Hyundai wants to make a difference in highly competitive segments with Creta and Stargazer
When Cebuanos look for places, to eat, they live by the unofficial "three M" principle – Masarap (delicious, flavorful), Marami (generous serving), and Mura (cheap, affordable). If it doesn't have all three, then they'd probably look for something else.
If you'll notice, the most popular foods from Cebu likewise have those 3Ms. Like their dried mangoes, for example. Their chicharon. And of course, the lechon.
In the same way, car buyers have their own version of Cebu's three Ms. People want a car that looks good (Maganda), packed with a lot of features (Marami), but at the same time is priced affordably (Mura).
You'll find a lot of those in the subcompact crossover and seven-seater MPV market, where almost every manufacturer has one on sale. In such a competitive segment, the winner is the one that offers something different. Not to mention, due to chip shortage, the one that keeps the units coming also matters.
In Hyundai's case, they have the Stargazer and Creta as their main contenders. That's why a lot is at stake for these two. Recently, they had a slump in sales during the transition from the previous distributor. But now that the mothership has taken over, they want to turn things around, and possibly even do better.
Hyundai has the unit issue covered with units coming from Indonesia. But what about the other important bits to succeed in our market? Well, Hyundai flew us over to Cebu to figure it out.
Prior to Hyundai's invite for the drive, I already had two stints with the Stargazer - one was from their pre-launch test drive in Laguna, and the other was a thorough review of the MPV for a week. On both occasions, I had good impressions of it, so I was a bit more curious about driving the Creta when we departed from NAIA Terminal 2 to Cebu.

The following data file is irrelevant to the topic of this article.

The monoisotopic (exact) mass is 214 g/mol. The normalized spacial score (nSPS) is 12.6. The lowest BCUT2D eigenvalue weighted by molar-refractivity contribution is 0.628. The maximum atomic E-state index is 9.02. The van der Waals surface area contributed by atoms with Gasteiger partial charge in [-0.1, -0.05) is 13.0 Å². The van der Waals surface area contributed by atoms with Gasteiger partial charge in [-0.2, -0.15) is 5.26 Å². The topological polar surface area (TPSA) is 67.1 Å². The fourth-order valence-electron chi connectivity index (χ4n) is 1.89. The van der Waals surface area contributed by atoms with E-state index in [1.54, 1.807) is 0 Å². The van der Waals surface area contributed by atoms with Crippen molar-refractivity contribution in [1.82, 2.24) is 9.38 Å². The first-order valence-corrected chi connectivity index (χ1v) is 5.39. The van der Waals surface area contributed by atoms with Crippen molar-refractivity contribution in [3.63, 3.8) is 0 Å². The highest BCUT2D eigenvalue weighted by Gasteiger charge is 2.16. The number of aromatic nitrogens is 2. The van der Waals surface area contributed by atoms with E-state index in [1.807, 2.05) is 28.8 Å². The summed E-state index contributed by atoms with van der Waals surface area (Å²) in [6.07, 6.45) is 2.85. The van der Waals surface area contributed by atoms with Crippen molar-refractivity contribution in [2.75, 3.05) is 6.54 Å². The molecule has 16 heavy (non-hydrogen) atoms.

However, my time with the Creta had to wait. As it turned out, our first assigned car was the Stargazer, and with the GLS Premium variant, too. Having tested the Stargazer on various road conditions prior, I already knew what to expect. Luckily, a media colleague of ours who we shared cars with hasn't had a thorough experience with the MPV just yet, so I was more than happy to hand him over the keys (or the keyfob) for the majority of the drive.
The good thing about these media drives is that when you share cars with a colleague, you also get to experience how a car feels from a passenger's perspective. And that's exactly what I did with the Stargazer.
We made our way from the Cebu South dealership to the South Road in Minglanilla, and towards the Naga-Uling road heading to the Trans Central Highway - Cebu's version of Marilaque. While navigating through these roads, I noticed the way Cebuanos get a second look when our Stargazer convoy passes by, and I can't really blame them. After all, the Stargazer doesn't have that typical MPV design, along with those striking full-length LED lights. Inside, it's just as comfortable at the rear as it is in front when I drove it. We were seated on the 2nd row so legroom was not a problem, and the chassis refinement is something I really took note of.
As expected, the Stargazer didn't have the punch of a turbocharged engine, so the 1.5-liter four-banger really had to work harder to get through steep inclines. But on the downhill sections, it's where the Stargazer showed composure when it comes to braking. While some soft-riding MPVs would nosedive or become unstable, Hyundai dialed in the suspension and brakes well for the Stargazer to remain level.